Running laps can be mind numbing but the easiest way to train and race. Slowly but surely, as you chip off one lap at a time, it will be over before you know it. I think I'm getting the hang of going loopy!

In all honesty, I never thought I would fail to complete this monster of a distance, unless there were major issues I could not deal with. Don't get me wrong. In spite of having some faith in myself there were also "what if" moments. What if I had to quit? How badly would it affect me? What if the cramps were going to be as bad as Buffalo Stampede again?

My secret santa sent me a bottle
of champagne to celebrate! Wow!!!
In summary (good gawd, why do I have so many summaries??):

Training - 6.5/10. Stupid fool. If I didn't miss 2 long runs, I think I would have done a bit better at preparing my legs to go further, thus keeping the cramps further in abeyance, and finishing within 12 hours.
Mental strength - 9/10. Because of that one time morale was low. Zero whining.
Nutrition - 7/10. The last 3 hours should not have been compromised. Lack of protein and sugar, and failing to stick to the plan. 7 power gels, 30+ Endurolytes caps, 10 AFCs, 4 power bars, a few handful of chips, 600ml of Staminade, but I can't remember how many bananas, Tailwind and Coke was consumed.
Fatigue - 9/10. Is there such a category? I just wanted something I could give myself 9/10. I was not as exhausted as I thought I would be. I must have consumed a lot of caffeine!
Cramps - 7/10. Groin area is new to me but thankfully I could still walk or shuffle along the way albeit bow-legged. Please refer to Training above!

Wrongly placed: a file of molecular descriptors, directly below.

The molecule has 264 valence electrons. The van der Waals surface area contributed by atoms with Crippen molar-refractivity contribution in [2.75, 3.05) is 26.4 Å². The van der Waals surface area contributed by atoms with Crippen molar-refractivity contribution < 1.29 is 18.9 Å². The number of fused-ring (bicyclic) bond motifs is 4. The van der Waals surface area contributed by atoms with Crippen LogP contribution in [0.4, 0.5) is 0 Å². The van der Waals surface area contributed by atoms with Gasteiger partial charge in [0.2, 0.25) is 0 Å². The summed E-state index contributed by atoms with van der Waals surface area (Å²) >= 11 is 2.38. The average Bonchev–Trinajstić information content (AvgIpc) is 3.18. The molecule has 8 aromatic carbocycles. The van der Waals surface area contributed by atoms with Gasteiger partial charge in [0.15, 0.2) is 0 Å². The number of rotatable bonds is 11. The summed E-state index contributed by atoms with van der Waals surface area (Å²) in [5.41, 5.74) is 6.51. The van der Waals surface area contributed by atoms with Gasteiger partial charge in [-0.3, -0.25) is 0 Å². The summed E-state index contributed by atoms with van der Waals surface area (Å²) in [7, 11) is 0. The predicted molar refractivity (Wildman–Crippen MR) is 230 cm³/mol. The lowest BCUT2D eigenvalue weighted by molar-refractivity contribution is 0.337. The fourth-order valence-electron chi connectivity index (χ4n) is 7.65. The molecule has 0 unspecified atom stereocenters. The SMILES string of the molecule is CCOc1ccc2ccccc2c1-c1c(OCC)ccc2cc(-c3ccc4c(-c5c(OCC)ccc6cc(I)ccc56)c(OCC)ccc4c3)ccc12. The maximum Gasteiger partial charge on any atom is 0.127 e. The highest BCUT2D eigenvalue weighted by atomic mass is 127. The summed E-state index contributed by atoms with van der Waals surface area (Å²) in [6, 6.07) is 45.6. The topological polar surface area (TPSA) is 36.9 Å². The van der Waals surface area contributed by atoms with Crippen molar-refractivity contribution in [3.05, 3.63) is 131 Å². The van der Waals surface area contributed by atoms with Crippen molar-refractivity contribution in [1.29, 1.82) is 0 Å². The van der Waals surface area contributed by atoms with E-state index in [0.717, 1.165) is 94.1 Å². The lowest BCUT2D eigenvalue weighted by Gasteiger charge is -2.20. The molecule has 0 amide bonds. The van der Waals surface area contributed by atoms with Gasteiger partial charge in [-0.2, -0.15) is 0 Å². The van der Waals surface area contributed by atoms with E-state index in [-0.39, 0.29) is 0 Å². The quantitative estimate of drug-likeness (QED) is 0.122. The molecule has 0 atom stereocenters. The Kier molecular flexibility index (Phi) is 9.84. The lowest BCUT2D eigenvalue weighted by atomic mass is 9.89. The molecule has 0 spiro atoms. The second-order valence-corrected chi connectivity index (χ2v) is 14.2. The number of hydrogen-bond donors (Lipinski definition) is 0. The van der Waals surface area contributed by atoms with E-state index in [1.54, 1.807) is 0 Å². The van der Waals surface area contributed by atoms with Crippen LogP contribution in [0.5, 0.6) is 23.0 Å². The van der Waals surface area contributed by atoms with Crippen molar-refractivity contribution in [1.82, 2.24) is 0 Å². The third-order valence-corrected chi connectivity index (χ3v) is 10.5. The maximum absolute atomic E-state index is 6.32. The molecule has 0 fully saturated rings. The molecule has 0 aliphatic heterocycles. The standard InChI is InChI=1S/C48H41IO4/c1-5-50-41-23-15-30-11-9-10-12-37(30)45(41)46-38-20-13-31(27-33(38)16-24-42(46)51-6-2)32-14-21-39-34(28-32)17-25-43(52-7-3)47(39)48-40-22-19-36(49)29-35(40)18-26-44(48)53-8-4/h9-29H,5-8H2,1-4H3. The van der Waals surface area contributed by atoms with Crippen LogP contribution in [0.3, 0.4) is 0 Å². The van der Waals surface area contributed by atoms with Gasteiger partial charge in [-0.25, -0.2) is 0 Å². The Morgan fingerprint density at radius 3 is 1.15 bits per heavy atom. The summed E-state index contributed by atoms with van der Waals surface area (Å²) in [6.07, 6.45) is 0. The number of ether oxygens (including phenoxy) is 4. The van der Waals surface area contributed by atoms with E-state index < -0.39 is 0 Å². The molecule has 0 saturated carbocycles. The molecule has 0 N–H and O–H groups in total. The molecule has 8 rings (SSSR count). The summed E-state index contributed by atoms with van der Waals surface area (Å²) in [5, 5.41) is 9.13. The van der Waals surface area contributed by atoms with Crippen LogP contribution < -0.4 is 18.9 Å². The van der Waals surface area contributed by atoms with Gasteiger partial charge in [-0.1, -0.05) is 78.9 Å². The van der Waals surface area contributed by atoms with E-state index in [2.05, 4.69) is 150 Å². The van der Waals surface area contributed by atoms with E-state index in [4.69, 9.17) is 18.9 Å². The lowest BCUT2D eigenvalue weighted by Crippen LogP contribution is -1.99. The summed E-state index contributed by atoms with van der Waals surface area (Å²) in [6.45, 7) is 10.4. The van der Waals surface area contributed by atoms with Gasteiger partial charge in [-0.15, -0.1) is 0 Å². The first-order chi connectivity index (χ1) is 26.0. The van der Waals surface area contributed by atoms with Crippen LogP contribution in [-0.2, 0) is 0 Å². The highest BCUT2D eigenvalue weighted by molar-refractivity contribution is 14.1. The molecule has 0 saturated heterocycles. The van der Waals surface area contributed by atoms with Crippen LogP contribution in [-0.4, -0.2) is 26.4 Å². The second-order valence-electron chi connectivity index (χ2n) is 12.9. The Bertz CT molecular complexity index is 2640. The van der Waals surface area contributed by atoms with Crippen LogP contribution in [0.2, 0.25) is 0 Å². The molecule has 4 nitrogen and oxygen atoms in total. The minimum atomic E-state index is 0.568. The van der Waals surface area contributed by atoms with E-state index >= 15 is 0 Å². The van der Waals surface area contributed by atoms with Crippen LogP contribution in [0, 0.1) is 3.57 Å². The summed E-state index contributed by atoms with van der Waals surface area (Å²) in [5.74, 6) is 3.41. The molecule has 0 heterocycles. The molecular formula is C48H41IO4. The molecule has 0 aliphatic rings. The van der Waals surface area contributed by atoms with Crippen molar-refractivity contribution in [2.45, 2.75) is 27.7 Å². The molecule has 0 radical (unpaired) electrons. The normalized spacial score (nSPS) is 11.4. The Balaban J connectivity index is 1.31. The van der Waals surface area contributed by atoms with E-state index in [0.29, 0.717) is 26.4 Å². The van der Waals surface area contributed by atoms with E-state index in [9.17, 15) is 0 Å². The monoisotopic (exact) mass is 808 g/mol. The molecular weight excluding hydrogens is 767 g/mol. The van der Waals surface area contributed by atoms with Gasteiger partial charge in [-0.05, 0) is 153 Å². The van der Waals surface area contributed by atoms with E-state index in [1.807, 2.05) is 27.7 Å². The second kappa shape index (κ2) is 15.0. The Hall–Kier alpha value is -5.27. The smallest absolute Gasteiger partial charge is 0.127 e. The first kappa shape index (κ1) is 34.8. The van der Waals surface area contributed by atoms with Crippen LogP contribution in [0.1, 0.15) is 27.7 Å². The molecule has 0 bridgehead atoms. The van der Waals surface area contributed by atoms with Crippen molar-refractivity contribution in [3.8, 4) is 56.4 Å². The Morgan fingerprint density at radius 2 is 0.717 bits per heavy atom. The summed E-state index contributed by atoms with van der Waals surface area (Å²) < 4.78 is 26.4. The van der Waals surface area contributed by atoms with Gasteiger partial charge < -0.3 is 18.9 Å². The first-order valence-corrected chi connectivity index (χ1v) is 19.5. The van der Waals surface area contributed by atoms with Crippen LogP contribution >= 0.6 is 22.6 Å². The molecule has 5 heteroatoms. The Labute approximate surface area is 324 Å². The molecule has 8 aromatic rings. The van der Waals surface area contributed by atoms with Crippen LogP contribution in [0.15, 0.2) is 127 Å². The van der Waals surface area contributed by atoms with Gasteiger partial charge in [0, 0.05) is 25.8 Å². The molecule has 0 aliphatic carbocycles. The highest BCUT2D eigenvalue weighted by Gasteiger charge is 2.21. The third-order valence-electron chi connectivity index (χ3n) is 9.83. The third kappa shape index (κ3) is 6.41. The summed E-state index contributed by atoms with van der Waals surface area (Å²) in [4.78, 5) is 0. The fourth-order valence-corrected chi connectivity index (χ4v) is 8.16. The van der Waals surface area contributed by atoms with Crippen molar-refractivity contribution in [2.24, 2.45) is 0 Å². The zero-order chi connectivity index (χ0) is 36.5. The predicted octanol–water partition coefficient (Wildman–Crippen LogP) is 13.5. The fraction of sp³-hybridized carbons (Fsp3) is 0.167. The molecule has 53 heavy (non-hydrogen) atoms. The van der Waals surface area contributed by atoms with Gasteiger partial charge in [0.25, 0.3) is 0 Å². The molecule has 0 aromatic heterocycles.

Happiness - 10/10!  I'd like to think that I was 95% of the time happy during the run. :)

p.s. did you see a lady walking her pet rabbit on a leash? and the 3 little pugs which made me giggle as I recall The Pugs of Westeros?


  1. Fuiyo! Crazy ah lari more than 12 hours???? Hihihi

    Congrats speed demon. You are not only speedy but "lengthy" too. :P

    So. When's the next 100K? This weekend? ;)

    1. LOL! Thanks, Bunny but I ain't Speedy Gonzales. :)
      As much as I would love to run like a robot again, I don't have events lined up for the rest of the year. I will sit back and read on your adventures instead. ;)

  2. Congrats..100km in're mental women! hehe

    Really that was great effort, not easy a 100km, but you killed your 1st 100....more to come.

    Now what have you done? Nick and Jamie will have no more excuses for 100km..ehem ehem :p

    1. Thanks, Raymau! I can't believe I survived. :)
      I must admit it's quite fun to run non-technical ultras - made me look forward to the next one haha! I doubt I'll say the same about crazy technical ones. :P

  3. You have officially put Jamie and me to shame with our recent endevour! Good job, great effort but mostly, you're just freaking crazy ... hahaha! But seriously, congrats woman!

    Oh and who's this Rayzeef fella you're hanging around with. I'd stay away from that crazy fella la ... hahahaha!

    1. You guys are always mixing with crazy people and by association I end up mixing with them, too! Hahahaha I can't wait for your next ultra adventure, Capt Skechers!